If your website is built on WordPress, you might have considered hosting it on WordPress.com. After all, it does provide a completely free version alongside its paid plans and lets you build a website without having to worry about buying a domain name or hosting. So is free WordPress.com worth a consideration?
Free WordPress.com: What Does it Offer?
In short – not a lot. Free versions are usually limited and that is extremely true in this situation. A modest free WordPress.com version is suitable only for several scenarios – if you’re building a small personal blog or you’re just starting out and want to experiment with website building. Everything above that will require a paid plan.
Limited Functionality and Storage
Free WordPress.com version allows the user to have only 3GB of storage space. This might be plenty enough if you’re building a static website or blog with very few pictures or videos. If you’re gonna run a text-based blog or a website, 3GB will do the trick.
However, you’re gonna need a lot of storage if you’re creating an eCommerce website. Think about all the high-res pictures and videos on your shop – they will definitely increase the space requirements.
Starting out with minimal space might be an option but you have to keep in mind the future of your site. You will most likely expand your website at some point. Consider your website expanding 3-5 times as a rule of thumb. The 3GB that free WordPress.com is offering won’t cut it.
Another huge downside of free WordPress.com – you don’t have the ability to install third-party plugins. This greatly limits the customization of your website. Plugins add a lot – from protecting your website from spam & malware to allowing you to add almost anything you want – just take a look at the extensive library of plugins. With a free WordPress.com version, you’re losing this big chunk of functionality.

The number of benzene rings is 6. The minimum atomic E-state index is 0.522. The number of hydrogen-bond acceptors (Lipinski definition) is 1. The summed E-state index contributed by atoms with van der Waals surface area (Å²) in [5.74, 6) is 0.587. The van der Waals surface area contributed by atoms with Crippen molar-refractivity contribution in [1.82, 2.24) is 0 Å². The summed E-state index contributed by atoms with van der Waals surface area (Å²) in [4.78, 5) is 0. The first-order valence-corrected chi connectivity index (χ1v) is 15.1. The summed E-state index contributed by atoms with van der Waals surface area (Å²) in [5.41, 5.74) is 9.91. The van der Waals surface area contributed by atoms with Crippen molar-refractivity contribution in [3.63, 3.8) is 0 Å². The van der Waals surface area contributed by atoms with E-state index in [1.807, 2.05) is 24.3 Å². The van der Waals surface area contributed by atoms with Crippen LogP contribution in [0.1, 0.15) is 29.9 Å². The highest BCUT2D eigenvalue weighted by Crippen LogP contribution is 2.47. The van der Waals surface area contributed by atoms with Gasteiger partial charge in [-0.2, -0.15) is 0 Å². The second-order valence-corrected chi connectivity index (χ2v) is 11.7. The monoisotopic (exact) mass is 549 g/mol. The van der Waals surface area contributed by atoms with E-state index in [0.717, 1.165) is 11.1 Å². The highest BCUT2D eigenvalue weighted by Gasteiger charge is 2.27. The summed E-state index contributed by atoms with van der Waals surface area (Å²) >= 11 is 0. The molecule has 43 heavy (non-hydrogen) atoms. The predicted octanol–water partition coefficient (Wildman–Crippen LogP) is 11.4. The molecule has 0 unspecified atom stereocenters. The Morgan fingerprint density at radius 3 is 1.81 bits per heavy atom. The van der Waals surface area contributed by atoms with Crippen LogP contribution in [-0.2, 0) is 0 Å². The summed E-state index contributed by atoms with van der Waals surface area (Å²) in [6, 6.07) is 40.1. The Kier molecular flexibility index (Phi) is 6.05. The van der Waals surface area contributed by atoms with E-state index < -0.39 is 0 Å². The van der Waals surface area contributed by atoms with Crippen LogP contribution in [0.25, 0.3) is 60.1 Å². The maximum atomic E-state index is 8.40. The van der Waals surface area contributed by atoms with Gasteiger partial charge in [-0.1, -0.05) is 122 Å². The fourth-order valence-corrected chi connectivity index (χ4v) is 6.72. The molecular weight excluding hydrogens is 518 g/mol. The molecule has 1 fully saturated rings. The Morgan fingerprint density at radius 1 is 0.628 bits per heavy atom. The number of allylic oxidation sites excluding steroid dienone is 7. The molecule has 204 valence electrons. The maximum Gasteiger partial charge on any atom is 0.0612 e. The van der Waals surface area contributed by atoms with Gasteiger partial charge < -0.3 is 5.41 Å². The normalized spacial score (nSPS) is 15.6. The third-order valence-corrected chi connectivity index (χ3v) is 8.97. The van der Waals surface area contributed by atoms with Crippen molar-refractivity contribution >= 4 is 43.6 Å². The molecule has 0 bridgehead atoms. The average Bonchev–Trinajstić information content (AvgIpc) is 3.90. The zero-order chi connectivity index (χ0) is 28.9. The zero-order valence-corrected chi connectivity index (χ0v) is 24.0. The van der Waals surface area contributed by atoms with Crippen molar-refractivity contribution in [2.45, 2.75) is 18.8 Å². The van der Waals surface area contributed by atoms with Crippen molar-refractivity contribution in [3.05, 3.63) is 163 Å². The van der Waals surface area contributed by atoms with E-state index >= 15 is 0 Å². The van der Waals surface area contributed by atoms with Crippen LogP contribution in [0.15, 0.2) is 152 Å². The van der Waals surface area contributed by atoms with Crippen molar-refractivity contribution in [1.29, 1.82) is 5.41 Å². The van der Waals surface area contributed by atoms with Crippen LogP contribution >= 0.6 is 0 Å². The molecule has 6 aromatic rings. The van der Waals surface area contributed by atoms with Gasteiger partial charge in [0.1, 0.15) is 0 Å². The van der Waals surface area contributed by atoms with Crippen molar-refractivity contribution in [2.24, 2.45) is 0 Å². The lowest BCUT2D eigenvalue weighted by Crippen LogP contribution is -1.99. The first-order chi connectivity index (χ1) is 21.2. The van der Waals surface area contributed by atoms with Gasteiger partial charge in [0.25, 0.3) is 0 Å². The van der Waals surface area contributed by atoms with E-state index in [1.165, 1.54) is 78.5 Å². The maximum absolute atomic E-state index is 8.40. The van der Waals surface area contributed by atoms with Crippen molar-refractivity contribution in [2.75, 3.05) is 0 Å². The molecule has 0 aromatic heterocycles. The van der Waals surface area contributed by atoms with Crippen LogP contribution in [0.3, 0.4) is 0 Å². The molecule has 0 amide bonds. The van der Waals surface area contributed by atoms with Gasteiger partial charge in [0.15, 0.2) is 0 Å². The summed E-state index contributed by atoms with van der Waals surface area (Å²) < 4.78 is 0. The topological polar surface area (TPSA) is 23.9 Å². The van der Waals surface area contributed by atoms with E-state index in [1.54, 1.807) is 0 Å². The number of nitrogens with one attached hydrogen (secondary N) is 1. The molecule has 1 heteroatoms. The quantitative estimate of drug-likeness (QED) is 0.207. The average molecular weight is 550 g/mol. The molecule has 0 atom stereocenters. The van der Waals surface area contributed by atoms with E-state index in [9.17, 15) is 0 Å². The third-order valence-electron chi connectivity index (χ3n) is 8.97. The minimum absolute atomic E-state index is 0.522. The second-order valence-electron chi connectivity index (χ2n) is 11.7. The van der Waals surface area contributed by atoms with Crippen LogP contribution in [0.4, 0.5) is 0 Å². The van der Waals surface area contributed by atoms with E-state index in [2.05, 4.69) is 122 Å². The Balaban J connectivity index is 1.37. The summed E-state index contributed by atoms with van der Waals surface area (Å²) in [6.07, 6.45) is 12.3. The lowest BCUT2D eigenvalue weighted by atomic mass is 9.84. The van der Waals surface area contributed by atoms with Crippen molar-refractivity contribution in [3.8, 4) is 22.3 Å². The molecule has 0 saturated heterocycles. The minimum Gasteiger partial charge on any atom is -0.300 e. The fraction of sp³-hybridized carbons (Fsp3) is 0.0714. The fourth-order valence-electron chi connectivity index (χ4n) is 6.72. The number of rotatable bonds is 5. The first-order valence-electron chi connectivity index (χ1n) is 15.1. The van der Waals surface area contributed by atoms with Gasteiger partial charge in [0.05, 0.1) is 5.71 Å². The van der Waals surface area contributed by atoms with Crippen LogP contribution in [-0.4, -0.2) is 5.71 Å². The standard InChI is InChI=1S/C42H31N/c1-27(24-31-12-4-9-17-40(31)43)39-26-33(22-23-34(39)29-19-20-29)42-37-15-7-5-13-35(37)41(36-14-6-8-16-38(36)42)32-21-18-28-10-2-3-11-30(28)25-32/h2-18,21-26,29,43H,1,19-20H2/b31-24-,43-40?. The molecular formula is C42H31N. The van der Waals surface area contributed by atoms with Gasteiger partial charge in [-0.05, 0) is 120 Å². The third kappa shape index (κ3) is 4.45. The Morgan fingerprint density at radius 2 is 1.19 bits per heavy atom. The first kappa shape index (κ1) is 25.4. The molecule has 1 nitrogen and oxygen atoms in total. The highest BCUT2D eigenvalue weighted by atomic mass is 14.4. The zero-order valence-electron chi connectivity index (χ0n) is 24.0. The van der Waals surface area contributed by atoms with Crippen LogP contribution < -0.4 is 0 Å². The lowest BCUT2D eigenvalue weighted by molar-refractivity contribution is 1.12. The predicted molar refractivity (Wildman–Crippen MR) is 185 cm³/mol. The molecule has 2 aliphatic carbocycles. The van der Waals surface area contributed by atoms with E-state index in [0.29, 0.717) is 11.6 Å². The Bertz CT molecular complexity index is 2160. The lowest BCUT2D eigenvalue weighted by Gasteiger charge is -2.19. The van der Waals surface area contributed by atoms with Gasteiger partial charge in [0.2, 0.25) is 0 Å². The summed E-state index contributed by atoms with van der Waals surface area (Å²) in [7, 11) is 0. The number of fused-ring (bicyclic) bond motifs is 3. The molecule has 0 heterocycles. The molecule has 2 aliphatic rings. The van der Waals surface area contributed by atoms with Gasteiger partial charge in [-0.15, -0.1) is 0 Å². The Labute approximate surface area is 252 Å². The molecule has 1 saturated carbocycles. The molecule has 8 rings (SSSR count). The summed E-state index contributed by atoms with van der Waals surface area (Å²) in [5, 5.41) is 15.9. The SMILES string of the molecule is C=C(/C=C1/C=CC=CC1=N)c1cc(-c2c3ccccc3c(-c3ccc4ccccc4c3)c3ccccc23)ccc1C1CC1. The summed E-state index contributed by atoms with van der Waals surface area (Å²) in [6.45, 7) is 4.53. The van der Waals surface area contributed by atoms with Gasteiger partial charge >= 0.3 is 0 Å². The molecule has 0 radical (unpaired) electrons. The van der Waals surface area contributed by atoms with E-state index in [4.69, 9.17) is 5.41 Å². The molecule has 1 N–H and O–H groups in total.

Going for a Professional Look? Not an Option.
Building a professional looking website with free WordPress.com is almost impossible. With an addition to not being able to install plugins, you also can’t install custom themes. Which is a shame, since endless third-party extension communities create visually stunning themes that you can’t use. Free WordPress.com does offer basic design customization with default theme templates. However, if you’re looking for something more complex, default themes might not be an option.
Would you trust a brand if their website had random ads and banners? Well, that’s what you’re gonna get with free WordPress.com. The logic checks out – to keep the version free, WordPress.com has to make money in other ways. So your website will have advertising banners. That’s definitely not a good look even for a personal blog.
WordPress.com subdomain in your URL also doesn’t add to your website’s professional look. The domain name is your identity on the Internet. Having a short, clear and easy to type URL is the key to attracting visitors. It is difficult to achieve that with a long subdomain like .wordpress.com in your website’s address. Even if you’re trying to do business on a free WordPress.com website, it will look like a personal project rather than serious commerce.
WordPress.com Paid Plans